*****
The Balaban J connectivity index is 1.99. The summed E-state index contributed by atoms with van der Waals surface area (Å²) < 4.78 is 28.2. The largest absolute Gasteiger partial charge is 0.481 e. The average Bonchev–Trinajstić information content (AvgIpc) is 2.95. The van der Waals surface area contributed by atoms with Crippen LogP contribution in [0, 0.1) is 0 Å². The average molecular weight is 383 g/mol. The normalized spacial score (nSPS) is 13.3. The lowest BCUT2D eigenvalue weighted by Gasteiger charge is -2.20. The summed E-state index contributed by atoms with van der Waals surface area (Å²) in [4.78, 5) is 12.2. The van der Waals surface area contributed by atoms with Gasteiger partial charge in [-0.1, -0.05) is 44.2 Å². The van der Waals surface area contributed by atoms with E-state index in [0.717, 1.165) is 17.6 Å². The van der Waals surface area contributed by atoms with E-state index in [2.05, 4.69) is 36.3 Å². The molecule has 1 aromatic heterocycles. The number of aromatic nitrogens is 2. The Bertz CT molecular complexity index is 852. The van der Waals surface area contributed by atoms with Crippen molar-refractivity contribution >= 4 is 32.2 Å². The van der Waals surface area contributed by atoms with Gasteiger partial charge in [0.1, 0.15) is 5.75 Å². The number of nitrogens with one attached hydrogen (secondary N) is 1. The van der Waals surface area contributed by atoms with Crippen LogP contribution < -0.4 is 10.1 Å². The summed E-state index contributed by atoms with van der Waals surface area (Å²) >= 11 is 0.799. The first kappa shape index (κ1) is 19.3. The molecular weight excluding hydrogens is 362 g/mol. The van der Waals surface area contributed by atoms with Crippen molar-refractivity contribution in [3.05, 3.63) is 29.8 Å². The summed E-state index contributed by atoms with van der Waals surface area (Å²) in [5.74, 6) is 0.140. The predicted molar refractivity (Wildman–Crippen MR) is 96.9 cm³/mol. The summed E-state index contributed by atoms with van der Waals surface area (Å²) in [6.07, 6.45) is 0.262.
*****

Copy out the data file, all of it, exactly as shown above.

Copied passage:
The Balaban J connectivity index is 1.99. The summed E-state index contributed by atoms with van der Waals surface area (Å²) < 4.78 is 28.2. The largest absolute Gasteiger partial charge is 0.481 e. The average Bonchev–Trinajstić information content (AvgIpc) is 2.95. The van der Waals surface area contributed by atoms with Crippen LogP contribution in [0, 0.1) is 0 Å². The average molecular weight is 383 g/mol. The normalized spacial score (nSPS) is 13.3. The lowest BCUT2D eigenvalue weighted by Gasteiger charge is -2.20. The summed E-state index contributed by atoms with van der Waals surface area (Å²) in [4.78, 5) is 12.2. The van der Waals surface area contributed by atoms with Gasteiger partial charge in [-0.1, -0.05) is 44.2 Å². The van der Waals surface area contributed by atoms with E-state index in [0.717, 1.165) is 17.6 Å². The van der Waals surface area contributed by atoms with E-state index in [2.05, 4.69) is 36.3 Å². The molecule has 1 aromatic heterocycles. The number of aromatic nitrogens is 2. The Bertz CT molecular complexity index is 852. The van der Waals surface area contributed by atoms with Crippen molar-refractivity contribution >= 4 is 32.2 Å². The van der Waals surface area contributed by atoms with Gasteiger partial charge in [0.1, 0.15) is 5.75 Å². The number of nitrogens with one attached hydrogen (secondary N) is 1. The van der Waals surface area contributed by atoms with Crippen LogP contribution < -0.4 is 10.1 Å². The summed E-state index contributed by atoms with van der Waals surface area (Å²) >= 11 is 0.799. The first kappa shape index (κ1) is 19.3. The molecular weight excluding hydrogens is 362 g/mol. The van der Waals surface area contributed by atoms with Crippen molar-refractivity contribution in [3.05, 3.63) is 29.8 Å². The summed E-state index contributed by atoms with van der Waals surface area (Å²) in [5.74, 6) is 0.140. The predicted molar refractivity (Wildman–Crippen MR) is 96.9 cm³/mol. The summed E-state index contributed by atoms with van der Waals surface area (Å²) in [6.07, 6.45) is 0.262.